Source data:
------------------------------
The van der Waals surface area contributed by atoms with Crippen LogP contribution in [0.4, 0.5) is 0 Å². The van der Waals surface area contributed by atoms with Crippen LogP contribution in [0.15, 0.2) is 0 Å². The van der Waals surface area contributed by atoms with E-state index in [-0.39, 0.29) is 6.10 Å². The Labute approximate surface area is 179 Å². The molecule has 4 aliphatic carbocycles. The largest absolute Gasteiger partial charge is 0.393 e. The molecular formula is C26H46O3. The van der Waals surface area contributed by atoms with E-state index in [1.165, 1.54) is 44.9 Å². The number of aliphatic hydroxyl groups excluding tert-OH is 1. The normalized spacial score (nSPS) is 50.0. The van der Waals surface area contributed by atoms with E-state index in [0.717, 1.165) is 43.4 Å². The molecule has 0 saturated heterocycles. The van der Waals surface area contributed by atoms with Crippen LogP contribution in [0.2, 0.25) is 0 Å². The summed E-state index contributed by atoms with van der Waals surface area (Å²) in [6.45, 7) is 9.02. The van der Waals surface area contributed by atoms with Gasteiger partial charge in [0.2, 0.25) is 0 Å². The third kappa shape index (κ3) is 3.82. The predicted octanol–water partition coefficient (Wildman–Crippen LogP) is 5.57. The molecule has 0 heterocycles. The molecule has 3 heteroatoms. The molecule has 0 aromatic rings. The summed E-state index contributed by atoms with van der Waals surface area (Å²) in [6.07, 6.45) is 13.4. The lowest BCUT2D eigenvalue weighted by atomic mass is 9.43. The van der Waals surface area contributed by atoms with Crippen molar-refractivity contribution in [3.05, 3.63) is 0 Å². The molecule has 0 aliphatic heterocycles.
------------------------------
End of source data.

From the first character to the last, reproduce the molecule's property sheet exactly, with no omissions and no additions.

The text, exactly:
The van der Waals surface area contributed by atoms with Crippen LogP contribution in [0.4, 0.5) is 0 Å². The van der Waals surface area contributed by atoms with Crippen LogP contribution in [0.15, 0.2) is 0 Å². The van der Waals surface area contributed by atoms with E-state index in [-0.39, 0.29) is 6.10 Å². The Labute approximate surface area is 179 Å². The molecule has 4 aliphatic carbocycles. The largest absolute Gasteiger partial charge is 0.393 e. The molecular formula is C26H46O3. The van der Waals surface area contributed by atoms with E-state index in [1.165, 1.54) is 44.9 Å². The number of aliphatic hydroxyl groups excluding tert-OH is 1. The normalized spacial score (nSPS) is 50.0. The van der Waals surface area contributed by atoms with E-state index in [0.717, 1.165) is 43.4 Å². The molecule has 0 saturated heterocycles. The van der Waals surface area contributed by atoms with Crippen LogP contribution in [0.2, 0.25) is 0 Å². The summed E-state index contributed by atoms with van der Waals surface area (Å²) in [6.45, 7) is 9.02. The van der Waals surface area contributed by atoms with Gasteiger partial charge in [0.2, 0.25) is 0 Å². The third kappa shape index (κ3) is 3.82. The predicted octanol–water partition coefficient (Wildman–Crippen LogP) is 5.57. The molecule has 0 heterocycles. The molecule has 3 heteroatoms. The molecule has 0 aromatic rings. The summed E-state index contributed by atoms with van der Waals surface area (Å²) in [6.07, 6.45) is 13.4. The lowest BCUT2D eigenvalue weighted by atomic mass is 9.43. The van der Waals surface area contributed by atoms with Crippen molar-refractivity contribution in [3.05, 3.63) is 0 Å². The molecule has 0 aliphatic heterocycles.